The primary concern of the horse owner centered on weight gain and how best to economically achieve this in these three Thoroughbreds. While the nutritionist addressed this concern doing the site visit, other topics were mentioned, all with an eye on boosting the health of these three nice individuals. Comments from Catherine Whitehouse, M.S., the advisor:

Three things strike me immediately when I assess the diets of these horses: (1) the limited amount of hay offered, (2) the high ratio of concentrate feed to forage, and (3) the need for targeted supplementation for horses with specific problems.

Evaluation of the hay revealed a mid-quality grass hay that was free from any dust, mold, or debris. The types of grasses were not readily identifiable, as timothy or orchardgrass might have been, but the hay was well-cured and green. The horse owner is correct in her assumption that offering her horses more of this forage will undoubtedly benefit them. In fact, if possible, all should have free-choice access to hay, at least until they have reached the goal of moderate body condition. Allowing free-choice access will bring back into alignment the skewed concentrate to forage ratio.

If free-choice hay is not an option, the owner should insist upon at least 10 lb (4.5 kg) per feeding for each horse, adjusting up or down to avoid wastage but still supplying as much as they will consume. A flake of this hay weighed about 2.5 lb (1 kg), so the owner should feed about four generous flakes at each feeding to each horse.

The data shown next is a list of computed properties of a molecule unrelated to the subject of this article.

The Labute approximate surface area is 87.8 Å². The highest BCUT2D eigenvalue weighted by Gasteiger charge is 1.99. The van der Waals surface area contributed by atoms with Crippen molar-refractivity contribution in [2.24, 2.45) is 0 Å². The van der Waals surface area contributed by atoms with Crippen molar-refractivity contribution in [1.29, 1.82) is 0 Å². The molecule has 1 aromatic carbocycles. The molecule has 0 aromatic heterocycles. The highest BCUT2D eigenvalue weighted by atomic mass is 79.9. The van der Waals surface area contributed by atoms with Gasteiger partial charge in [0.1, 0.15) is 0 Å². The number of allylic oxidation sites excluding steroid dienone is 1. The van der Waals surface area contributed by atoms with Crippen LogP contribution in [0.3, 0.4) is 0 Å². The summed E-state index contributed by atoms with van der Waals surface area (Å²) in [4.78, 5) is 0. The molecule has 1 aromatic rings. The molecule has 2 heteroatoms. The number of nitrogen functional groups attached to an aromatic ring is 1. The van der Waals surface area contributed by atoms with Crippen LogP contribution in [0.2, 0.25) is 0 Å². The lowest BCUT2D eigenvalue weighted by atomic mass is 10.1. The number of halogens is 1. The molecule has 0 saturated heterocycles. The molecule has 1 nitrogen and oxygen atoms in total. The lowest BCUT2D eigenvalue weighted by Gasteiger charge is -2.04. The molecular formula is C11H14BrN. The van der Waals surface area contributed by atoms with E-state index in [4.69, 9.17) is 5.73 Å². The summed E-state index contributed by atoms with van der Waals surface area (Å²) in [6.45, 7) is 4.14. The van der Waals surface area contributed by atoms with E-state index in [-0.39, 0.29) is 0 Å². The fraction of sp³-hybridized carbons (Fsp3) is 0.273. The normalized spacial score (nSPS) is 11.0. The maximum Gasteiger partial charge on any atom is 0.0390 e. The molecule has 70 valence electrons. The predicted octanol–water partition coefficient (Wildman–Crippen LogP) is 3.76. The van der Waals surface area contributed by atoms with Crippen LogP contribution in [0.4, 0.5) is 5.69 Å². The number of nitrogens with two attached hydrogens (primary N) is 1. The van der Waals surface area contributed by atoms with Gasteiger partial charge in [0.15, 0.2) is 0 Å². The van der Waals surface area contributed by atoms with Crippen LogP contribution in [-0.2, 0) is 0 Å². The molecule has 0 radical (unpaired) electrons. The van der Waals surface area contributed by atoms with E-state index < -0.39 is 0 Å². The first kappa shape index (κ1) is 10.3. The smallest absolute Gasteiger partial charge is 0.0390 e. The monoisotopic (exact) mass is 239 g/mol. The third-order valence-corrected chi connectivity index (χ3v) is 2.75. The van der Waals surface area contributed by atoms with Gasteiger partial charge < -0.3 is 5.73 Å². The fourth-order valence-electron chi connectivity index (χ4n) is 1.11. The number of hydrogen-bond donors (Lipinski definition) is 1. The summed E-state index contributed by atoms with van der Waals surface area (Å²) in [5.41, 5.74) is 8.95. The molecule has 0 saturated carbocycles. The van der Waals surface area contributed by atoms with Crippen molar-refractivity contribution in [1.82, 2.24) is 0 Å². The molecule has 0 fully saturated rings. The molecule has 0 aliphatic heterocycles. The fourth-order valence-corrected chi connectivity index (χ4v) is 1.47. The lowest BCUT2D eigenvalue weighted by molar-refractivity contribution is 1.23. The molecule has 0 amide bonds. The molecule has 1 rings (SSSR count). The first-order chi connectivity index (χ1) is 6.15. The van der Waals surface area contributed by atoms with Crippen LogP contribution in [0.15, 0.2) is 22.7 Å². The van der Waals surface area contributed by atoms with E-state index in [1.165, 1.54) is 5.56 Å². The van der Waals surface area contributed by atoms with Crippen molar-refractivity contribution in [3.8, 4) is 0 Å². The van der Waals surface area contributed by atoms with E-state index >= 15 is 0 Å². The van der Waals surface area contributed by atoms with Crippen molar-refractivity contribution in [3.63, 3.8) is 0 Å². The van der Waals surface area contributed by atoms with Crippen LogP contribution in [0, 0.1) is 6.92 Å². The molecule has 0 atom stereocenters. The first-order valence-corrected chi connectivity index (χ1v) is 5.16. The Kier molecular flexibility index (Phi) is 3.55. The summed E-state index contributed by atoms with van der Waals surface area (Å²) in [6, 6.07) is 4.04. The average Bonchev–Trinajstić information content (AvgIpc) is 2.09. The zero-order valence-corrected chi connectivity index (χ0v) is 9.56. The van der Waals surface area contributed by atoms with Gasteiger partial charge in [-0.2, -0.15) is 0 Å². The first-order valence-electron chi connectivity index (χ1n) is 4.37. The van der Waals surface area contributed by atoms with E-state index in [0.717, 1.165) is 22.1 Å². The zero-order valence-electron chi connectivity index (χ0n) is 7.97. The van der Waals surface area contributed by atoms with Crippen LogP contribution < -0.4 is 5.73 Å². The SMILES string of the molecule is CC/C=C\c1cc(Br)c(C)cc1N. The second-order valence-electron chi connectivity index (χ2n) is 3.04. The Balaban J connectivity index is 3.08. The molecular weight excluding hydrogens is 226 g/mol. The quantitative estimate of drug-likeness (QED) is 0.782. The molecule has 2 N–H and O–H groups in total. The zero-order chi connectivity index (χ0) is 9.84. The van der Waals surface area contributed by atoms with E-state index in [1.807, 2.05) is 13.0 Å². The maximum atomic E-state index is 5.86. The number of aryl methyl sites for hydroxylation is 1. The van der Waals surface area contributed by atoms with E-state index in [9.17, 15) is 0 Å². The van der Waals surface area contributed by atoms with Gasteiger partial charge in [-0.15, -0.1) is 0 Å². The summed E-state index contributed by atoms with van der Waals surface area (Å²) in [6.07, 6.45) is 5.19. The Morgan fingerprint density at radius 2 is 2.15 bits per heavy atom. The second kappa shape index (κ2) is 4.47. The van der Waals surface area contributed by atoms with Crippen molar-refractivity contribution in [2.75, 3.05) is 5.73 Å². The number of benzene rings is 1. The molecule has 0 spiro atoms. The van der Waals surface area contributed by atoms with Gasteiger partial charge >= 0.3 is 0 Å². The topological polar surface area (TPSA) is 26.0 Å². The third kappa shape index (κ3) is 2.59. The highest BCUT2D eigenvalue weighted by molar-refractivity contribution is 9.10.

A change in concentrated feed is probably in order. Choosing one that resembles the custom-blended textured feed described by the owner, in both ingredients and nutrient composition, seems the most logical direction to go at this point. Look for a feed with 8-10% fat and fermentable fiber sources, such as beet pulp and soy hulls. Feeds with multiple energy sources (starch, fat, fermentable fiber) seem to be particularly useful for horses with weight issues.

Feeding a high-fat diet allows the owner to offer a smaller amount of feed but still provide the appropriate amount of calories needed for weight gain. According to the amount of weight these horses need to gain, offering them between 8-12 lb (3.6-5.5 kg) of concentrate feed may be needed initially to boost their condition, though feed amounts vary greatly between products and individuals.

Based on the breed and height of your horses, their target body weights are in the range of 1,250–1,350 lb (570-615 kg). Weight gain is going to take place over several months, even with the provision of appropriate calories. Monitoring their progress is very useful as it allows small dietary adjustments to be made in a timely manner. Assessing body condition, assigning and recording a condition score, and weighing them (using a weight tape or an electronic scale, if possible) at least once every two weeks allows the owner to track gains in relation to goals.